How to be Visible on the Web
You have your website up, your branding sorted out, your logo is cool, your colors are gorgeous and it’s all spanking new and glittery. It looks just like you and totally represents you, your style, your energy, your personality. You run one last, quick but super-thorough check that all the links are working, and your mouse hovers over the Publish button. Click. There. You just opened up shop on the High Street.
At least, that’s what it feels like. You’re there for everyone to see — which can actually be a bit scary, and it’s the reason you hovered so long, thinking about what your friends might say. But it’s too late now, you’re committed. You’re out there.
Now your clients can find you and call you and book you, and your business will take off.
You send everyone you know a link to share on their social media, and you make a brand new Facebook page and Instagram feed, dedicated to your business. You spend the next few days adding all your gallery images to your social media, debate briefly whether you want to be swallowed by Pinterest for the weekend, wonder if LinkedIn might be useful too. Snapchat? Maybe not.
A week goes by and the phone hasn’t rung once. No emails come through, so you check the links again. Your Facebook page is getting likes by all your friends, and in the back of your mind you’re mildly annoyed that your friends are not booking you (I mean, what’s wrong with them?). So you sit down and realise that your shop is not on the High Street, and it’s not even on a side street, but it’s actually all the way out of town near a chicken farm. Argh!
Luckily, the internet is not like real estate and virtual estate can be moved without planning permission. But how?
The only thing that will make your website visible is traffic. A complete Catch-22 if you ask me, because it means that you need people to visit your website if you want people to see your website, and was it the chicken or the egg that came first? You gaze towards the chicken farm and know your answer doesn’t lie there, and get to work.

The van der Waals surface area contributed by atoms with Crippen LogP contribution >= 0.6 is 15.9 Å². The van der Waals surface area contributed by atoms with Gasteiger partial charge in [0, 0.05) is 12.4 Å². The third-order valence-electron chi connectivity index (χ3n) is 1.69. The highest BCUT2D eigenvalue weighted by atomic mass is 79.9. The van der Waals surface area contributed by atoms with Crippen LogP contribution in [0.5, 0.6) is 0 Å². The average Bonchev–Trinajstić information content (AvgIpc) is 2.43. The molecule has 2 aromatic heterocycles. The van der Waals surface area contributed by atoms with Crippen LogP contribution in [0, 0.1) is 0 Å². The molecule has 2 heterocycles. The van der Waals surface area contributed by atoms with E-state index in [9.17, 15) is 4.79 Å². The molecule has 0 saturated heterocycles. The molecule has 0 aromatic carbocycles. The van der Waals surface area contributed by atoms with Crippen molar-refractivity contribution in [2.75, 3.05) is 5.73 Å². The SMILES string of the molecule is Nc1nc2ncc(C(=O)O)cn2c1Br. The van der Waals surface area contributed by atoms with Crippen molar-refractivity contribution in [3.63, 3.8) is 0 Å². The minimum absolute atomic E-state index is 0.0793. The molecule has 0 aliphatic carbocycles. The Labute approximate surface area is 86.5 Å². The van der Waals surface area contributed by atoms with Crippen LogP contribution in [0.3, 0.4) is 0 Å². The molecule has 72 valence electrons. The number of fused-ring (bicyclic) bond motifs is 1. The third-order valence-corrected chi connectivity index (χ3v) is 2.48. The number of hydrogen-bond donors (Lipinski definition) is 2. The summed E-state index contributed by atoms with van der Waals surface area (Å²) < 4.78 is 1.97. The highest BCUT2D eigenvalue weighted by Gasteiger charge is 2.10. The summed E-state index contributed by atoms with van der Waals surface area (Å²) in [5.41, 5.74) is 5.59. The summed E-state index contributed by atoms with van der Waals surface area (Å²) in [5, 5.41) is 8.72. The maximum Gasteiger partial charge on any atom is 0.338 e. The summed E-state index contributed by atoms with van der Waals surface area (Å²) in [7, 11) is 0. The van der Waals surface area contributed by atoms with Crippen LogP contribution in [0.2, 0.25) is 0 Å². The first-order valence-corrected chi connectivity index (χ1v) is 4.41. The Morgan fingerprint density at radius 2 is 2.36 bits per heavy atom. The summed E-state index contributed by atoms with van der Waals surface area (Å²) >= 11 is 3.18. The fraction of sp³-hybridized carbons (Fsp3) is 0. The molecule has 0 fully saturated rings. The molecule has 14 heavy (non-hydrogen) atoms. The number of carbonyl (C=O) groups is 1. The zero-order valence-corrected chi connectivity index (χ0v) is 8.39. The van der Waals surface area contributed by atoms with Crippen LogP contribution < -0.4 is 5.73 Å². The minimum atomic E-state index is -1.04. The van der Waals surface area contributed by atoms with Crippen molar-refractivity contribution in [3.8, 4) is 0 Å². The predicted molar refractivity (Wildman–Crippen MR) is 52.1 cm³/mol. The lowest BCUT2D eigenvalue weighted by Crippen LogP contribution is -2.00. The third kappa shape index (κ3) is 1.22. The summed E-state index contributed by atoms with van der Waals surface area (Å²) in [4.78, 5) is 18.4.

There are a number of things you can do to drive traffic to your website, whether you’re just starting or you’ve been out there a while and want to step it up, so I drew up a brief list of the best and easiest ones. We’ll look at a few of them in detail over the next couple of weeks, so don’t miss the next posts.
The first and possibly the most useful is blogging. Before you start getting cold sweats over your writer’s block, let me reassure you that you can make a decent job of it without having to go through an online class for it. It can be easy and it can even be fun, there are pitfalls to avoid but the work you do for it can be used in multiple ways if you do it right.
Another way is to build landing pages on your website for your special offers, freebies, model calls, personal projects — anything you’re going to advertise on social media (or any media), so that people are automatically directed to your website to get more details.
All the special information about your sessions, forms to fill, terms and conditions, contracts, etc., can be on invisible pages on your website too, through direct links you can send to your clients. More clicks your way! It all adds up.
Galleries for photographic projects are also great ways to get people over. If you have photos on different websites, like Flickr for instance, you can add a link to more images to be viewed on your website, and re-route visitors there.
Keeping the website fresh, updating it often, is really important. People like to see new things, and every time you have an update you can publish it on social media and set links directly back to it. Of course, this is exactly why a blog works so well, and why it should be part of your website and never a separate entity.
One important thing to keep in mind: It’s a good idea to have access to your website so you can update it as often as you like. Having a great website that is fixed (and needs lots of money to build an extra page on) is not a great idea. Keep it simple and either do it yourself or hire someone who can set it up for you but will give you the keys and a tutorial on how to keep it going in the future.
(I recommend X-Posure.com if you’re on a budget and want something good and also quick, but she’s an (albeit brilliant) one-woman band so she’s not always free.)
Next time we’ll have a good look at blogging, how to do it right and most importantly how to avoid the BIG mistake that most photographers do when they start a blog. Yes, most. As in 90% of them. And we’re going to make sure you’re not one of them.
Can you guess what that mistake is? Comment below and let’s see who gets it right.
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